Ottawa Citizen: R.O.C.K At The NAC

Ottawa Citizen By Lynn Saxberg

John Mellencamp made middle age look cool at the National Arts Centre on Sunday. Sporting a neatly trimmed grey beard, the 59-year-old classic rocker appeared fit and muscular in his tailored suit, while his voice had the power of an avalanche in a gravel pit.

Backed by a top-notch band, the American singer-songwriter-guitarist delivered a two-hour concert that involved storytelling and comedy, but was primarily devoted to showcasing music from each stage of his career, especially the dark, folky songs from the fine new album, No Better Than This, which was produced by T-Bone Burnett.

Mellencamp greeted the crowd with a promise to play “all kinds of songs,” but he doled out the hits sparingly, kicking off with a low-key Authority Song and including a warm, cozy version of Check it Out early in the show. The old nugget, Cherry Bomb, was apparently a request from a fan Mellencamp met while skating on the Rideau Canal earlier that day.

Mellencamp kept it interesting by varying the configuration of the band, from solo to duo to full-band. Violin and accordion filled out the textures, and the guitarists demonstrated an array of techniques. A standup bassist, keyboardist and drummer rounded out the lineup, as required.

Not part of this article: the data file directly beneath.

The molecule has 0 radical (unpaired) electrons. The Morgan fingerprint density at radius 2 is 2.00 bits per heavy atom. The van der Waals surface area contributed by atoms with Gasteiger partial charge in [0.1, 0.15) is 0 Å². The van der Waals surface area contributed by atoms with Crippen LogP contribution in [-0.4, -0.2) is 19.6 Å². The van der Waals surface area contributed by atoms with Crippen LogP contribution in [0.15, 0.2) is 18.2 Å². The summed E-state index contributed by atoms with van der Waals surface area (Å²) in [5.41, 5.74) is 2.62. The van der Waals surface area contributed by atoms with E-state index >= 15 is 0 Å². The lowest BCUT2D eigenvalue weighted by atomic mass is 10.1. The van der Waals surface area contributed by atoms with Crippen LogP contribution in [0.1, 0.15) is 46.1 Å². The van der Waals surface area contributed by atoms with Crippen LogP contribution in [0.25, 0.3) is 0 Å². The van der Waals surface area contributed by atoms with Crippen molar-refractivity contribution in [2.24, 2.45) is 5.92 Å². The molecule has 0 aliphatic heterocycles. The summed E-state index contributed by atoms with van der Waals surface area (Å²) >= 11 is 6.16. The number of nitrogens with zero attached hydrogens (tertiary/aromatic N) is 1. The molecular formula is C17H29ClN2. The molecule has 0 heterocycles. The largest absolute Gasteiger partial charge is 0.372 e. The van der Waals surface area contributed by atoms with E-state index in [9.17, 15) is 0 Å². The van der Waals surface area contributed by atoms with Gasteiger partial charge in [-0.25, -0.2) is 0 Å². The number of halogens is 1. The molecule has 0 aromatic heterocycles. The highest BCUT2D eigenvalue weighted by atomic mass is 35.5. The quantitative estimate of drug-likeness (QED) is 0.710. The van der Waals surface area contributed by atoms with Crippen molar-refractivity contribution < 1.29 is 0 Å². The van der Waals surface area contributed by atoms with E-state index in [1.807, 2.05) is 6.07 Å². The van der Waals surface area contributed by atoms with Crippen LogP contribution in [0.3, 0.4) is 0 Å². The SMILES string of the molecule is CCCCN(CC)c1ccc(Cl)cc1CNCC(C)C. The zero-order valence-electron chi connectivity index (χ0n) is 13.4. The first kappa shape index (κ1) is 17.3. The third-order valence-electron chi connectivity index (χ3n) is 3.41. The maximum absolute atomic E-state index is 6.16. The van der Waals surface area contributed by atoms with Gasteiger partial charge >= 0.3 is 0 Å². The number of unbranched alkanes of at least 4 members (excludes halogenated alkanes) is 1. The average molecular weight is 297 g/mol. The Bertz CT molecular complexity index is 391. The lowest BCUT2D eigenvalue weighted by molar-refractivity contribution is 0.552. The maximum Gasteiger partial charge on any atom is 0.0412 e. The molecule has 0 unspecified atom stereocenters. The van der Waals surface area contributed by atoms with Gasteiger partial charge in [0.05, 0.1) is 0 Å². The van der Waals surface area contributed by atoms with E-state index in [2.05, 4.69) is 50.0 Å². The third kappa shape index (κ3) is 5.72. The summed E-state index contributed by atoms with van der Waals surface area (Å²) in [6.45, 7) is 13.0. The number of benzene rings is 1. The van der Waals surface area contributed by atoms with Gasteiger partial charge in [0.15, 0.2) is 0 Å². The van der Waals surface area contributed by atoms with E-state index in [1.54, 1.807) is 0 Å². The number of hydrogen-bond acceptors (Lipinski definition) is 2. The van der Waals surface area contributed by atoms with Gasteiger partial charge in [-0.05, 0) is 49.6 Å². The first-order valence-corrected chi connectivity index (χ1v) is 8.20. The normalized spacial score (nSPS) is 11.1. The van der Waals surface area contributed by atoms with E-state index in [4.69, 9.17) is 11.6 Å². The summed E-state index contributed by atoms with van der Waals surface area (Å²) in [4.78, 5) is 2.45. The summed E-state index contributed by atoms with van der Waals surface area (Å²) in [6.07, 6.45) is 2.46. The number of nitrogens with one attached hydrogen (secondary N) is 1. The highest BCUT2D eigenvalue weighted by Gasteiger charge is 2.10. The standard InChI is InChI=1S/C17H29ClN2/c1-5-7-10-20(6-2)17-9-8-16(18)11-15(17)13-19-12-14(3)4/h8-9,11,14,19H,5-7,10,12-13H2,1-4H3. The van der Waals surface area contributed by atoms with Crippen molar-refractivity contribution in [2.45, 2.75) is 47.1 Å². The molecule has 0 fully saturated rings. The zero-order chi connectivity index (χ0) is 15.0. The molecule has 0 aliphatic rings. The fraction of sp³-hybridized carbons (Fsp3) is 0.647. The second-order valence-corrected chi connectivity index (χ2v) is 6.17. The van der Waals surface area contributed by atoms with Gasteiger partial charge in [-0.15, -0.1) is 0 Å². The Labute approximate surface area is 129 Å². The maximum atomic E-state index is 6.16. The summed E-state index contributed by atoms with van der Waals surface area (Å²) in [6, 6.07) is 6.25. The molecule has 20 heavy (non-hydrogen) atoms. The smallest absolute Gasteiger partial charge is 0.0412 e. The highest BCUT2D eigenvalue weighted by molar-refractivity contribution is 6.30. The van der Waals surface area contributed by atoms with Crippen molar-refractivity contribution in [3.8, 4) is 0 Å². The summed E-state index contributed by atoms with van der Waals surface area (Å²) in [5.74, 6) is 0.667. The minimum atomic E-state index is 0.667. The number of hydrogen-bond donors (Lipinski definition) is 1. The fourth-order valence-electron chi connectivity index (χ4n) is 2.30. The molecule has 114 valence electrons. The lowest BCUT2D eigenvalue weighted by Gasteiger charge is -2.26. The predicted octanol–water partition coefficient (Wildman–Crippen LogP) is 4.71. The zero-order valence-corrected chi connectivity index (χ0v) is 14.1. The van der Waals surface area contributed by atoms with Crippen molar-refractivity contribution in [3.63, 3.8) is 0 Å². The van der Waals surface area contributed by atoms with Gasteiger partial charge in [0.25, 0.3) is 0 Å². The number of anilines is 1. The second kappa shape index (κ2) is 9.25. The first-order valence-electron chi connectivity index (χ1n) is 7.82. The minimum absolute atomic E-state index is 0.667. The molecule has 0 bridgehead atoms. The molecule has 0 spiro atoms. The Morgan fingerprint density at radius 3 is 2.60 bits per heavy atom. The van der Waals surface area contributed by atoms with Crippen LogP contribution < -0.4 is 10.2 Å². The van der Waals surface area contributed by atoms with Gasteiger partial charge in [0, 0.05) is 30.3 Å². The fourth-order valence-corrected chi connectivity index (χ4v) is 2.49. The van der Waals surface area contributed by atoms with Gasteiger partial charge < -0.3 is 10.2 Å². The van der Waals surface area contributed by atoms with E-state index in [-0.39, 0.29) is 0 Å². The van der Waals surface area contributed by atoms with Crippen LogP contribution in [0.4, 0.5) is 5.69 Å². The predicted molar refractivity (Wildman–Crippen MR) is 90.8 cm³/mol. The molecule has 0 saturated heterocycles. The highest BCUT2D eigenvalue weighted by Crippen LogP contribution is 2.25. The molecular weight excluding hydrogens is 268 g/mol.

After a swing through country and blues that consisted of lesser-known tracks like No One Cares About Me, Death Letter, John Cockers, The West End and Walk Tall, the band members departed the stage and Mellencamp told a story about how his dad always encouraged him to make time for fun. A tender solo version of Save Some Time To Dream followed.

At one point, Mellencamp had a message for the young bucks of the world that resonated with the boomer music fans who packed the house. In a nutshell, it was: Don’t mess with old guys.

“I’m a dangerous old man,” Mellencamp half-snarled, scanning the legions of grey-haired fans in front of him. “I’ve been flying around the world for the last 59 years, and I see a lot more dangerous old men out there that I wouldn’t want to cross.”

Despite the long stretches of unfamiliar songs, remarks like that endeared Mellencamp to his audience. So did the stories about his grandmother and his father. Plus, the band’s level of musicianship was so extraordinary that it was a pleasure just to watch them.

With the full band back on stage, Mellencamp led them through a homestretch that included the anthemic hits, Rain on the Scarecrow, Paper In Fire, What If I Came Knocking, Little Pink Houses and R.O.C.K. In the U.S.A. Everyone sang along, loud and proud, providing ample proof that you’re never too old to rock out.